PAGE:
Democrats lean in on economy, democracy in midterm home stretch
US President Joe Biden (AFP)

Washington (AFP) - A week out from the US midterm elections, Democrats stepped up their campaign offensive Wednesday, ringing alarm bells on right-wing threats to democracy and pushing President Joe Biden's plans to tackle runaway inflation.

Biden -- who argues that a changing of the guard in the Democratic-controlled Congress would exacerbate price hikes and threaten entitlements -- will talk up infrastructure improvements in an address from the White House.

But he will pivot to democracy in the evening, berating right-wingers denying his 2020 election victory and questioning the integrity of voting -- as well as discussing the broader stakes of a Republican victory in the midterms.

The consensus among election watchers ahead of the voting next Tuesday is that House Democrats will be swept from power in a Republican red tide, while the party's control of the Senate is hanging by a thread.

Democrats are being hammered on the biggest issues for voters, especially inflation and fears of a looming recession, with the Federal Reserve repeatedly hiking interest rates.

"Seniors who live on a fixed income are suffering in President Biden's cruel economy, as the latest inflation report shows Americans continue to fall further behind," Republicans on the chief congressional tax-writing committee said in a statement.

The group highlighted increasingly isolated seniors having to cut back on social outings and hobbies as "Biden-flation" bites.

Balancing act

The nonpartisan Cook Political Report moved 10 House races toward the Republicans on Tuesday in the solidly-Democratic states of New York, New Jersey, Oregon, California and Illinois.

Biden, whose approval rating has been underwater for more than a year, has been relatively inconspicuous on the campaign trail.

But he enters the fray in the home stretch with stump speeches in Pennsylvania, New Mexico, California and Maryland.

He and Vice President Kamala Harris will zoom in on the economy Wednesday, touting the passage of legislation to boost infrastructure, tackle inflation, curb prescription drug price hikes and lower heating bills.

"Starting in January, we're capping the cost of insulin for seniors on Medicare at $35 a month," Biden tweeted, referring to the US national insurance scheme for over 65s.

"That's more money at the end of the month to pay for groceries, to get your car repaired, to put toward holiday shopping for your grandkids."

It is a tricky balancing act for Biden, who also has to acknowledge his own supporters' fears over spiraling urban violence, burgeoning anti-Semitism and threats to democracy from election deniers.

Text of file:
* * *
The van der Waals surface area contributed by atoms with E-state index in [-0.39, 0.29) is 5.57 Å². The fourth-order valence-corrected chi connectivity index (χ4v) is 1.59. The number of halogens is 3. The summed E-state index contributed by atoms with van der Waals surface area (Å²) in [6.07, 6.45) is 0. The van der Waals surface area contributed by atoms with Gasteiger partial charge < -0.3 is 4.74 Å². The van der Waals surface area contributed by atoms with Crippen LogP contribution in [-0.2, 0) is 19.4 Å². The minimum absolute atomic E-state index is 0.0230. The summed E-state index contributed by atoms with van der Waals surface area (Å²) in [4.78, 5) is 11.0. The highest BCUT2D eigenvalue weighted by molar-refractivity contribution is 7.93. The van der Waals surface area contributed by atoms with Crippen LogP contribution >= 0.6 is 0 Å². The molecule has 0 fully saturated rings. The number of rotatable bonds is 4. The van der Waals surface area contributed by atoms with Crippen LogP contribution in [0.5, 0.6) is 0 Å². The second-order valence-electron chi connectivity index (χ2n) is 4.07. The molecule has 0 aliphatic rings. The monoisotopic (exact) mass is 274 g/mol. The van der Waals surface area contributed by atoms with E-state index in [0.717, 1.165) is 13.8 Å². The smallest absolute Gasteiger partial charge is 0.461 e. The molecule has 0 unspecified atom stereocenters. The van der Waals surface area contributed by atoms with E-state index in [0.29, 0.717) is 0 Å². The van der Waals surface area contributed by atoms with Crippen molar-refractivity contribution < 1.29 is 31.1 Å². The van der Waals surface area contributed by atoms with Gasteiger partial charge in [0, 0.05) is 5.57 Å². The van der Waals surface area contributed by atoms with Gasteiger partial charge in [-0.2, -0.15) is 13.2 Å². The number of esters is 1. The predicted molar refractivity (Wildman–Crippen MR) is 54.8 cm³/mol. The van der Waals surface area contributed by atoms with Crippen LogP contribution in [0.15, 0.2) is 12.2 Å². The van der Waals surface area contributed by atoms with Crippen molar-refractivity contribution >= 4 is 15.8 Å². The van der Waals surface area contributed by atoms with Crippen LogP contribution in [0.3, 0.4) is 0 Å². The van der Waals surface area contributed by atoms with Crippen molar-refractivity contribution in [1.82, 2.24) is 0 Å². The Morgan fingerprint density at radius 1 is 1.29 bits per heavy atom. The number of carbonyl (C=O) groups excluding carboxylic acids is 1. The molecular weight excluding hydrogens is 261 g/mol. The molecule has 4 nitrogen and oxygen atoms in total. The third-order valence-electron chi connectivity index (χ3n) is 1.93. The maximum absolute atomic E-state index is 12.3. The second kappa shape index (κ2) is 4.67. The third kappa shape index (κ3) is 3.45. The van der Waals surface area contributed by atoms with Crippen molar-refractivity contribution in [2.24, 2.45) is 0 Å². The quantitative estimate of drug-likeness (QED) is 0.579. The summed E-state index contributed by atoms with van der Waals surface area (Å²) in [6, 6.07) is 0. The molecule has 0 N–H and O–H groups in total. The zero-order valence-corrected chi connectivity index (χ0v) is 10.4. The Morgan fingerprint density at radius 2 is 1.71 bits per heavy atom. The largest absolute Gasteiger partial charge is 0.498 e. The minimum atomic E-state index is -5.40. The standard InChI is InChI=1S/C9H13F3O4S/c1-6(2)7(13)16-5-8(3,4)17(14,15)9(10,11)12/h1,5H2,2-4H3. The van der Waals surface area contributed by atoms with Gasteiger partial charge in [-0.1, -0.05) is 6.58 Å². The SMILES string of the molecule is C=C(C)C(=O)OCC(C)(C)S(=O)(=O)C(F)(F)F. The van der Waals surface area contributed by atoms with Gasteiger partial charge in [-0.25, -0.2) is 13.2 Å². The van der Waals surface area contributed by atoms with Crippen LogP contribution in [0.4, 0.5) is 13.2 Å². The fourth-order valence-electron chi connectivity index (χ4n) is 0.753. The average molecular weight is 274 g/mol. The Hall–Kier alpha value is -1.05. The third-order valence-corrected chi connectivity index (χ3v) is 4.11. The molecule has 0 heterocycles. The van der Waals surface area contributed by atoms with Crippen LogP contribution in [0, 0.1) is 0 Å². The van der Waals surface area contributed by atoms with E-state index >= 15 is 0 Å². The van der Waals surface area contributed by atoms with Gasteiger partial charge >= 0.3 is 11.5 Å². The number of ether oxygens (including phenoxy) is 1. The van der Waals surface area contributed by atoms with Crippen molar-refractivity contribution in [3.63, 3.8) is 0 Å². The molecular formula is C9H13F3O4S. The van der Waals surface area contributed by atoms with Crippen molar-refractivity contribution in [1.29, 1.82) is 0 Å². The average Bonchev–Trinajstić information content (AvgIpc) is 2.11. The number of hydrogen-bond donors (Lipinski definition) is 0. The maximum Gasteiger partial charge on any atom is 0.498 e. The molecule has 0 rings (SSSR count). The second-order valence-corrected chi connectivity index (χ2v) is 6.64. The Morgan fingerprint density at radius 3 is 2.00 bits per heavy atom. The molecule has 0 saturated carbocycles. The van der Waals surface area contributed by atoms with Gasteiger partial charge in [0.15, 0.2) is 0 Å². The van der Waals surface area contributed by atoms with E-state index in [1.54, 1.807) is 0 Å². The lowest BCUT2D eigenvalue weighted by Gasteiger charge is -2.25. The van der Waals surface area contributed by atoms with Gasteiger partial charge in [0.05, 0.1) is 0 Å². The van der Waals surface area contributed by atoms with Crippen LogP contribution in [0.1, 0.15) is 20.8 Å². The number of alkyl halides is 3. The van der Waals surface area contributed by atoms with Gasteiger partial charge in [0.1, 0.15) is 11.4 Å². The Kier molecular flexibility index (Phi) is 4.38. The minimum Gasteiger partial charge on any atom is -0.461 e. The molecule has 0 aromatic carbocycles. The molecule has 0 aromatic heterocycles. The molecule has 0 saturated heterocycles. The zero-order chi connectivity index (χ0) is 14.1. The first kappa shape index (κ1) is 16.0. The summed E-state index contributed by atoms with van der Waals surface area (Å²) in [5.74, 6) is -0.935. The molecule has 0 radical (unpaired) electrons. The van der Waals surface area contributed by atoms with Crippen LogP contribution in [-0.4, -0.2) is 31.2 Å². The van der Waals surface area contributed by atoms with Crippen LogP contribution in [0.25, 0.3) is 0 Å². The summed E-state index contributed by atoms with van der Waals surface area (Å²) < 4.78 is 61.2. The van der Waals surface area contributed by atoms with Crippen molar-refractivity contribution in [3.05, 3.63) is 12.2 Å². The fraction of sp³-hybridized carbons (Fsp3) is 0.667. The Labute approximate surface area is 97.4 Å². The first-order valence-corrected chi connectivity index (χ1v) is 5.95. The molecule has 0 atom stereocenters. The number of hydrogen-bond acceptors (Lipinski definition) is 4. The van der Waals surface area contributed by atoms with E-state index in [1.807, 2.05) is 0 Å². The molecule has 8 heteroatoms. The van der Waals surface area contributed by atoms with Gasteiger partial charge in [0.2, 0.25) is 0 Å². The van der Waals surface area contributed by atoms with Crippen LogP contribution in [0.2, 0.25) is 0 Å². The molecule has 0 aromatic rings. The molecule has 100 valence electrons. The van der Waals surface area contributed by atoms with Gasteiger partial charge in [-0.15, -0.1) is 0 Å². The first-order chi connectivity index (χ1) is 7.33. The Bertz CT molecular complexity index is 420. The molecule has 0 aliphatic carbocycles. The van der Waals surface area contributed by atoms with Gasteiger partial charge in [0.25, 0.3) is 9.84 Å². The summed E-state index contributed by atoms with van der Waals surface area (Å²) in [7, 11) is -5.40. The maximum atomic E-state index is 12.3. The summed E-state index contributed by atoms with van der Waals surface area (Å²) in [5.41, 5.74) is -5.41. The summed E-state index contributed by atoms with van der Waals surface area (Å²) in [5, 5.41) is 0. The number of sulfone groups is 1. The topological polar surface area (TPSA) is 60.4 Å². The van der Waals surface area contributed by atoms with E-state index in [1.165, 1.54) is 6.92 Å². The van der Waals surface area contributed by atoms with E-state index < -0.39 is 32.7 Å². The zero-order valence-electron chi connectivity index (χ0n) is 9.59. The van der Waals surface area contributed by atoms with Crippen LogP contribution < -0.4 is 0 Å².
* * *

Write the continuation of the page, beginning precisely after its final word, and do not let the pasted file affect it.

A hammer attack that left House Speaker Nancy Pelosi's 82-year-old husband needing surgery has renewed focus in the closing stages on violent political rhetoric used by the far right.

More than half of Americans say the price of gas and consumer goods is the economic issue that worries them the most in a new Quinnipiac University national poll.

But 59 percent of Republicans voiced concerns over the potential for significant voter fraud and 54 percent of Democrats worried about widespread voter suppression.

Infighting

"You can't condemn the violence unless you condemn those people who continue to argue the election was not real, that it's being stolen," Biden said Saturday.

Democrats have some major legislative victories to tout, but they have been hamstrung since Biden's election win by internecine fights between progressives and moderates.

A huge row sparked by the party's leftist flank calling on Biden to negotiate with President Vladimir Putin over Russia's invasion of Ukraine was the most recent example of Democratic dysfunction.

Before settling on a "kitchen sink" strategy of talking about the cash in voters' pockets, Democrats spent much of the campaign pulling in different directions on the importance of abortion rights, climate change, reproductive freedoms and the war in Ukraine.

But polling consistently shows that voters are more focused on their pocketbooks, and internal divisions left Democrats without a cohesive response to Republican attacks that they have mishandled the economy.

If all of the races in Cook's Republican column go as predicted, the party would need to win just six of the 35 "toss up" races to take the majority. Democrats would need 29.

For the first time since July, FiveThirtyEight's Senate forecast makes Republicans more likely than not to take the upper chamber.